For most head coaches, winning your first piece of silverware would be enough to fixate on for one day. Not Chris Armas.
As much as Armas enjoyed seeing his team win the 2018 MLS Supporters' Shield on Sunday, the New York Red Bulls manager also knows the history of the team he coaches, and the one glaring void even Sunday's record-setting victory couldn't fill.
The Red Bulls won their third Supporters' Shield in six years, setting a new MLS record for points in a season in the process, with a 1-0 win over Orlando City. The familiarity with the prize didn't temper the post-match celebrations, filled with hugs, singing and streams of confetti, but there was Armas, in the middle of his speech to the team's most fervent fans, letting them know that the prize they truly want is the one the Red Bulls are squarely focused on.
"This is the beginning," Armas told fans in a post-game address. "I promise you we are going after MLS Cup."
The normally stoic coach delivered that line with far more passion and fire than usual, but Armas — who won an MLS Cup with the Chicago Fire 20 years ago — understands the Red Bulls' need for an MLS Cup.
"We know they want the Cup, and this is the first step," Armas said. "Some say the Supporters' Shield, it's amazing, but they want the Cup and that's the first step."
The talk of the MLS Cup shouldn't overshadow just what the Red Bulls accomplished on Sunday. New York broke Toronto FC's record for points in a season — set last year — and became just the fourth team to win three Supporters' Shields, and only the second to win three in a six-year span (joining the 2004-2009 Columbus Crew).
Atlanta United proved a worthy adversary in the chase for the Shield, and it took a beautiful goal from Derrick Etienne to knock off an Orlando City side that was clearly determined to play the role of spoiler in much the same way Toronto FC successfully did in demolishing Atlanta United on Sunday.
"Three in six years is amazing," forward Bradley Wright-Phillips said. "I know you don't get credit in this league for winning the Shield, but it's the hardest thing to win and we've won it three times in six years. I'm proud to be on this team."
As satisfying as it was to win the Supporters' Shield, and also to surpass Atlanta United on the final day of the regular season, it was clear that the Red Bulls have set their sights on ending the team's 23-year MLS Cup drought.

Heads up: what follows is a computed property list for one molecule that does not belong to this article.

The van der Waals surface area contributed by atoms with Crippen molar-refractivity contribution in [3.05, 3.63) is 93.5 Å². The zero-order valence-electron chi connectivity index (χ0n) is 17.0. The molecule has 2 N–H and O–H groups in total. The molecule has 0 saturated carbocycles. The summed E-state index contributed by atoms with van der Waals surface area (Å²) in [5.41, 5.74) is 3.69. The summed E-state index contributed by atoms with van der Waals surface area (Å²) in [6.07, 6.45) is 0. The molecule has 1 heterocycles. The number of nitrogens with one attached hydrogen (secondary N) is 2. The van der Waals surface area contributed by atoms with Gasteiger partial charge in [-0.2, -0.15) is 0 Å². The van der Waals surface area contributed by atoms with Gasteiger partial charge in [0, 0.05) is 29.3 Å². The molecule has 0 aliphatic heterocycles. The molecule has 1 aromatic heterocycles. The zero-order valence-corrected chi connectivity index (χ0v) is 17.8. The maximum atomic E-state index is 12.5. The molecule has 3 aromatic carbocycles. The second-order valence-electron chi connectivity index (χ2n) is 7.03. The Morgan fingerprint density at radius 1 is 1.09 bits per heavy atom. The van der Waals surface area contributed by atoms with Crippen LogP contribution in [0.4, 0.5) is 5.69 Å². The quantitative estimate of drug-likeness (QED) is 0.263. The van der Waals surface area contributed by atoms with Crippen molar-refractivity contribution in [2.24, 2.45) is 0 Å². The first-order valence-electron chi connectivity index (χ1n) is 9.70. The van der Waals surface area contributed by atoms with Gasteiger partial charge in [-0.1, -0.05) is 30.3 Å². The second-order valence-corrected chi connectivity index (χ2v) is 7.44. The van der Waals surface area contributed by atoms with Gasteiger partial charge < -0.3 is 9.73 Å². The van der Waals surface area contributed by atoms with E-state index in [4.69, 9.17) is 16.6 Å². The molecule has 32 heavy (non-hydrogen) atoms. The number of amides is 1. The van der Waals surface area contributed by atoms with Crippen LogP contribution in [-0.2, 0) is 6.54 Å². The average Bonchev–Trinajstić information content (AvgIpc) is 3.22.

"Our goal going into the season was, ‘We can win all the trophies in the world, but if we don’t win MLS Cup then what does it really mean?" midfielder Tyler Adams said. "The club hasn’t won one. We’ve went after every trophy there is right now, and there’s only one out there left so that’s what we want to win."
"I do think everyone is on the same page when it comes to knowing that, let’s be real, over here you get nothing for the Shield," Wright-Phillips said. "No one’s really bothered by it. I think anyone connected to MLS, they don’t care. If you don’t win the MLS Cup it doesn’t matter, so we know that the big one is the MLS Cup and we’ll give our all to win it."
The Red Bulls have the notorious distinction of being the only one of the original 10 MLS teams that is still active and has not won one of American soccer's major cup titles. Six have won at least one MLS Cup, while two others have won at least one U.S. Open Cup. The Tampa Bay Mutiny, who were contracted after the 2002 season, were the only other original MLS team not to win a major cup competition, having won the 1996 Supporters' Shield.
Asked Bradley Wright-Phillips about scoreboard watching during the Red Bulls’ Supporters’ Shield-winning victory on Sunday and he gave this hilarious gem complete w/a Kaku impression that’ll have you rolling: #RBNY #MLS pic.twitter.com/Pte2trQp4n— Ives Galarcep (@SoccerByIves) October 29, 2018
Winning three Supporters' Shields in the past six years has helped give Red Bulls fans something to brag about, but the absence of cup titles is a sore subject that opposing fans love to harp on, and Red Bulls fans dread. Now, with a squad that can be considered the best in team history, the Red Bulls are as well positioned as ever to end their cup drought.
"It’s a great club, seen some great players, and they still haven’t had a cup," Wright-Phillips said. "It annoys me even when I see other fans — I’m a guy that reads comments, and sometimes I’ll see other fans say 'You’ve been in here like 20 years and you haven’t won anything’.
"I just can’t wait for them to be able to reply like,‘What now?' It’ll just be nice for the fans to have a comeback."
That desire to fill the one glaring void the Red Bulls have had since their days as the New York/New Jersey MetroStars is the driving force that is now pushing the Red Bulls players, their coach and their fans into the MLS playoffs with one goal in mind. The way they have played this year, it isn't going to be easy to stop them.